What about humans? “Determining the level of exercise needed to stimulate autophagy, and the extent to which the process is upregulated, are hard questions to answer at the moment,” says Daniel Klionsky, Ph.D., a cellular biologist at the University of Michigan who specializes in autophagy. “(But) clearly exercise has many benefits, aside from the possible role of autophagy, so that is probably a good bet in general.” And if you like tough workouts, all the better: Champ recommends relatively intense exercise for maximum benefits.
Ironically for folks who “cleanse” by drinking juice, the act of eating actually works against autophagy. Skipping meals, it turns out, is another stressful act that the body may not immediately love but ultimately benefits from.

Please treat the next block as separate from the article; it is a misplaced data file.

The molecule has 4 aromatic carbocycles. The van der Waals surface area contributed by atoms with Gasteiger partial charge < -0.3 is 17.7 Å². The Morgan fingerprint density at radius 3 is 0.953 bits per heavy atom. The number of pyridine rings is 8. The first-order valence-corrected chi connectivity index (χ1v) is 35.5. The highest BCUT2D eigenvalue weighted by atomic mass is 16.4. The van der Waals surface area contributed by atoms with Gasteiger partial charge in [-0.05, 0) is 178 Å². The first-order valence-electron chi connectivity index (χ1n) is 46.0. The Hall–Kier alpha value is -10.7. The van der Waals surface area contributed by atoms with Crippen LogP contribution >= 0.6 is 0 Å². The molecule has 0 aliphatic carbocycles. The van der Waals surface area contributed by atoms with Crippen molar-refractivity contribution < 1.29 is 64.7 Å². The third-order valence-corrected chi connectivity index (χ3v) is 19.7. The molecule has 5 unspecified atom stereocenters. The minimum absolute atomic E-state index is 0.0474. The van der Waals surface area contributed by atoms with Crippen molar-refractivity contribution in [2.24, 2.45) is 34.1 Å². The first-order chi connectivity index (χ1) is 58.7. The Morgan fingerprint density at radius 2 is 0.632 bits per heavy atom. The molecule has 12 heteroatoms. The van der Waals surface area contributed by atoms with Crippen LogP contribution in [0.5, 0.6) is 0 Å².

In fact, research has shown there are loads of benefits to an occasional fast, and some of them—like lower risks of diabetes and heart disease—might be attributed to autophagy.
It’s also pretty remarkable how much research has focused specifically on the way fasting promotes autophagy in the brain, suggesting that it could be an effective way to lower the risk of neurodegenerative diseases like Alzheimer’s and Parkinson’s.
In some studies, intermittent fasting was shown to improve cognitive function, brain structure, and neuroplasticity, which may help the brain to learn more easily. That said, it wasn’t totally clear if autophagy was the cause; plus, those studies were done on rodents. People aren’t rodents, and we can’t always assume the benefits will be the same for us humans.
In any case, here’s our quick guide to intermittent fasting. Practitioners usually forego food for anywhere from 12 to 36 hours at a time, making sure to drink plenty of water. (Also limit activity and work during a fast—no exercise besides gentle yoga or stretching.)